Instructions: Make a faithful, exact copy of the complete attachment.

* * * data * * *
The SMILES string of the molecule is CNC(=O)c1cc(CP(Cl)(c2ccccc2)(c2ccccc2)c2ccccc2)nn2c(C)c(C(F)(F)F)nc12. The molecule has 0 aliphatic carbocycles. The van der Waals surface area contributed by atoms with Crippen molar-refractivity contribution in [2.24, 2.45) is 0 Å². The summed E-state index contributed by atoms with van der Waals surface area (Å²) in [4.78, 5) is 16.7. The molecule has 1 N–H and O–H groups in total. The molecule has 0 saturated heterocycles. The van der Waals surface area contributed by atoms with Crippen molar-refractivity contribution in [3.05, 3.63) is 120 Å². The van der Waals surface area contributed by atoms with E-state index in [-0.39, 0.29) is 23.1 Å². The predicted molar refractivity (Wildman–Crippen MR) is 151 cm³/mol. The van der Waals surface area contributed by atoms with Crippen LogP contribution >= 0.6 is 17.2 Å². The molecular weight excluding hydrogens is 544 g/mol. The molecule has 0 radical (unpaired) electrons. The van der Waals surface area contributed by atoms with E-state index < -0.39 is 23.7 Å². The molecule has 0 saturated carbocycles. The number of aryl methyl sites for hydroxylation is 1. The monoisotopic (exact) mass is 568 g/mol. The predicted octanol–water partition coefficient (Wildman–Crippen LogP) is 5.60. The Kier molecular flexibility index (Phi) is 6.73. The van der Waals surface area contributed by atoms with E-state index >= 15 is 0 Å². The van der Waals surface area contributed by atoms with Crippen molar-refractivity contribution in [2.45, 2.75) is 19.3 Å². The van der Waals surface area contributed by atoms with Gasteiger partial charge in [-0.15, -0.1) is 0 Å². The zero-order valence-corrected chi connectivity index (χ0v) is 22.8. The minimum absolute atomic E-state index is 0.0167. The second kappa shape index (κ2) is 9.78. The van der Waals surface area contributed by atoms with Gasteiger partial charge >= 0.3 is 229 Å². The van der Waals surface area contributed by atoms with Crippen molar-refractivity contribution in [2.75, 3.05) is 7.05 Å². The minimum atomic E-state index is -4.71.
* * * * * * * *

The SMILES string of the molecule is CNC(=O)c1cc(CP(Cl)(c2ccccc2)(c2ccccc2)c2ccccc2)nn2c(C)c(C(F)(F)F)nc12. The molecule has 0 aliphatic carbocycles. The van der Waals surface area contributed by atoms with Crippen molar-refractivity contribution in [2.24, 2.45) is 0 Å². The summed E-state index contributed by atoms with van der Waals surface area (Å²) in [4.78, 5) is 16.7. The molecule has 1 N–H and O–H groups in total. The molecule has 0 saturated heterocycles. The van der Waals surface area contributed by atoms with Crippen molar-refractivity contribution in [3.05, 3.63) is 120 Å². The van der Waals surface area contributed by atoms with E-state index in [-0.39, 0.29) is 23.1 Å². The predicted molar refractivity (Wildman–Crippen MR) is 151 cm³/mol. The van der Waals surface area contributed by atoms with Crippen LogP contribution >= 0.6 is 17.2 Å². The molecular weight excluding hydrogens is 544 g/mol. The molecule has 0 radical (unpaired) electrons. The van der Waals surface area contributed by atoms with E-state index < -0.39 is 23.7 Å². The molecule has 0 saturated carbocycles. The number of aryl methyl sites for hydroxylation is 1. The monoisotopic (exact) mass is 568 g/mol. The predicted octanol–water partition coefficient (Wildman–Crippen LogP) is 5.60. The Kier molecular flexibility index (Phi) is 6.73. The van der Waals surface area contributed by atoms with E-state index >= 15 is 0 Å². The van der Waals surface area contributed by atoms with Crippen molar-refractivity contribution in [2.45, 2.75) is 19.3 Å². The van der Waals surface area contributed by atoms with Gasteiger partial charge in [-0.15, -0.1) is 0 Å². The zero-order valence-corrected chi connectivity index (χ0v) is 22.8. The minimum absolute atomic E-state index is 0.0167. The second kappa shape index (κ2) is 9.78. The van der Waals surface area contributed by atoms with Gasteiger partial charge >= 0.3 is 229 Å². The van der Waals surface area contributed by atoms with Crippen molar-refractivity contribution in [2.75, 3.05) is 7.05 Å². The minimum atomic E-state index is -4.71.